When asked if the image and attitude society has towards people living with disability makes it harder to progress and succeed in the music industry, Blaine replied: “Government cuts aside, I feel like disabled British citizens are actually better supported than ever in this society. People’s attitudes have shifted tremendously over the last twenty years and there are fantastic opportunities out there. This is becoming more and more visible in the music industry as the ‘access’ movement gathers momentum.”

He does acknowledge though that the real problem exist in the fact that there still aren’t that many role models out here for young people starting out. “It is time for the Paralympians of the creative world to come forth and inspire us all.”

This led to the subject of how accessible music is for people with disability; to study, perform or even as a spectator. Blaine works with a charity Attitude is Everything (AIE), which has spent the past twelve years improving access to live music for disabled audiences. “Its work is picking up incredible momentum and Suzanne Bull (the charity’s founder) picked up an MBE last year for her services in the industry. We work together to create exiting, accessible shows and it really feels like the world is starting to get on board.”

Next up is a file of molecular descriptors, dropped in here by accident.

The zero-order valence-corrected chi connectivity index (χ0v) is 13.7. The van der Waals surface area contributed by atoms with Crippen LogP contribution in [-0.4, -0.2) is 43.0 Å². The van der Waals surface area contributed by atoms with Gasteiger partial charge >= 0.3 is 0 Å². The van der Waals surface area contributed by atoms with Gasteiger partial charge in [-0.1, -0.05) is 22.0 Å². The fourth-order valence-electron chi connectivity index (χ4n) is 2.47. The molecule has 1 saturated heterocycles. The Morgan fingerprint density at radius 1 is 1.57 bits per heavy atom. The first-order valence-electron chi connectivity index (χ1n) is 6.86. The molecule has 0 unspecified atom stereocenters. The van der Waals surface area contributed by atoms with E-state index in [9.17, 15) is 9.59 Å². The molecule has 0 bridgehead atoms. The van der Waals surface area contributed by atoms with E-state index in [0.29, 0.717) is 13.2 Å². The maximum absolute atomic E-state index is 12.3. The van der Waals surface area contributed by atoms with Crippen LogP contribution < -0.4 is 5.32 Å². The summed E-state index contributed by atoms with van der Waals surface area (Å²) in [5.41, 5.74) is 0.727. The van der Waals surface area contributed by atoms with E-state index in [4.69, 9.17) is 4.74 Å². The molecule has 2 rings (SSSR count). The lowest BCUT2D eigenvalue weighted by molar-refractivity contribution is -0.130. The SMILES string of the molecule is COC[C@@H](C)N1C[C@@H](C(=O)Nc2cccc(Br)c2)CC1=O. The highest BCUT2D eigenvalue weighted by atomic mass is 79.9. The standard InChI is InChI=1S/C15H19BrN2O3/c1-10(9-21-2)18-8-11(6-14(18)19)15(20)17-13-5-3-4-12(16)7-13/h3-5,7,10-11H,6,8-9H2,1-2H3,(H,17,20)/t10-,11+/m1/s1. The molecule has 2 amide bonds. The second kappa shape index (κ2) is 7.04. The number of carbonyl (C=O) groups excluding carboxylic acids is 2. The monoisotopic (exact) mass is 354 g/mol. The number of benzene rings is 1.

He goes on to add that; “Suzanne has an incredible attitude and I love working with her. I am fortunate in that I get to see both sides of the curtain and this gives me an opportunity to help.”

Change begins at home, believes Blaine, and that is why he wants to see more independent venues in the UK taking an interest in improving their facilities to accommodate a more diverse audience. “AIE had it’s 200th venue sign up this year – let’s get it up to 300 in the next two years. Outdoor events are a big part of this too. We have one of the most vibrant festival scenes in the world, so why don’t we use this platform to celebrate those on the fringes?”

He urges those with influence to; “not tuck the people with the blue badges away in a nice quiet campsite away from the action,but let’s make the action more accessible. Social media has made it easier than ever to make your voice heard, so if you share this sentiment, come and join us down the front.”